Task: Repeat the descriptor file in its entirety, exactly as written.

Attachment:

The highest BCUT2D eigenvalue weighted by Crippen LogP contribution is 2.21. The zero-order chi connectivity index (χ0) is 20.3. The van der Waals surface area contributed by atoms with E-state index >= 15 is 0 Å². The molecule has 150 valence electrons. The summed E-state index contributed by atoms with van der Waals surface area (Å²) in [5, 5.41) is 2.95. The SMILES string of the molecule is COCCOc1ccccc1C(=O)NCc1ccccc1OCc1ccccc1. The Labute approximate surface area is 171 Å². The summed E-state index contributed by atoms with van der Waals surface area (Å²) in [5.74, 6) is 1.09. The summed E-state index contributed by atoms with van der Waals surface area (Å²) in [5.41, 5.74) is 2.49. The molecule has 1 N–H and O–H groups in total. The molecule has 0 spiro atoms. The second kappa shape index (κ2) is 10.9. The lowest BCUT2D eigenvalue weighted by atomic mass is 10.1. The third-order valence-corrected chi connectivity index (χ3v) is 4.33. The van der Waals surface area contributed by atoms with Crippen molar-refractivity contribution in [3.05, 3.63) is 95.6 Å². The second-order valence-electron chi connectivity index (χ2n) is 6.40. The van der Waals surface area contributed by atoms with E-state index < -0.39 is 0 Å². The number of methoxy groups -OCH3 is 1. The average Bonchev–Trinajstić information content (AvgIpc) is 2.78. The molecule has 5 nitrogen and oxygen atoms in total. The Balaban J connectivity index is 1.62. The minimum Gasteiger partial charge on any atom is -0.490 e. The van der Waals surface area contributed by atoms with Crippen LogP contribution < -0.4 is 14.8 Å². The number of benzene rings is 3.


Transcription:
The highest BCUT2D eigenvalue weighted by Crippen LogP contribution is 2.21. The zero-order chi connectivity index (χ0) is 20.3. The van der Waals surface area contributed by atoms with E-state index >= 15 is 0 Å². The molecule has 150 valence electrons. The summed E-state index contributed by atoms with van der Waals surface area (Å²) in [5, 5.41) is 2.95. The SMILES string of the molecule is COCCOc1ccccc1C(=O)NCc1ccccc1OCc1ccccc1. The Labute approximate surface area is 171 Å². The summed E-state index contributed by atoms with van der Waals surface area (Å²) in [5.74, 6) is 1.09. The summed E-state index contributed by atoms with van der Waals surface area (Å²) in [5.41, 5.74) is 2.49. The molecule has 1 N–H and O–H groups in total. The molecule has 0 spiro atoms. The second kappa shape index (κ2) is 10.9. The lowest BCUT2D eigenvalue weighted by atomic mass is 10.1. The third-order valence-corrected chi connectivity index (χ3v) is 4.33. The van der Waals surface area contributed by atoms with Crippen molar-refractivity contribution in [3.05, 3.63) is 95.6 Å². The second-order valence-electron chi connectivity index (χ2n) is 6.40. The van der Waals surface area contributed by atoms with E-state index < -0.39 is 0 Å². The number of methoxy groups -OCH3 is 1. The average Bonchev–Trinajstić information content (AvgIpc) is 2.78. The molecule has 5 nitrogen and oxygen atoms in total. The Balaban J connectivity index is 1.62. The minimum Gasteiger partial charge on any atom is -0.490 e. The van der Waals surface area contributed by atoms with Crippen LogP contribution < -0.4 is 14.8 Å². The number of benzene rings is 3.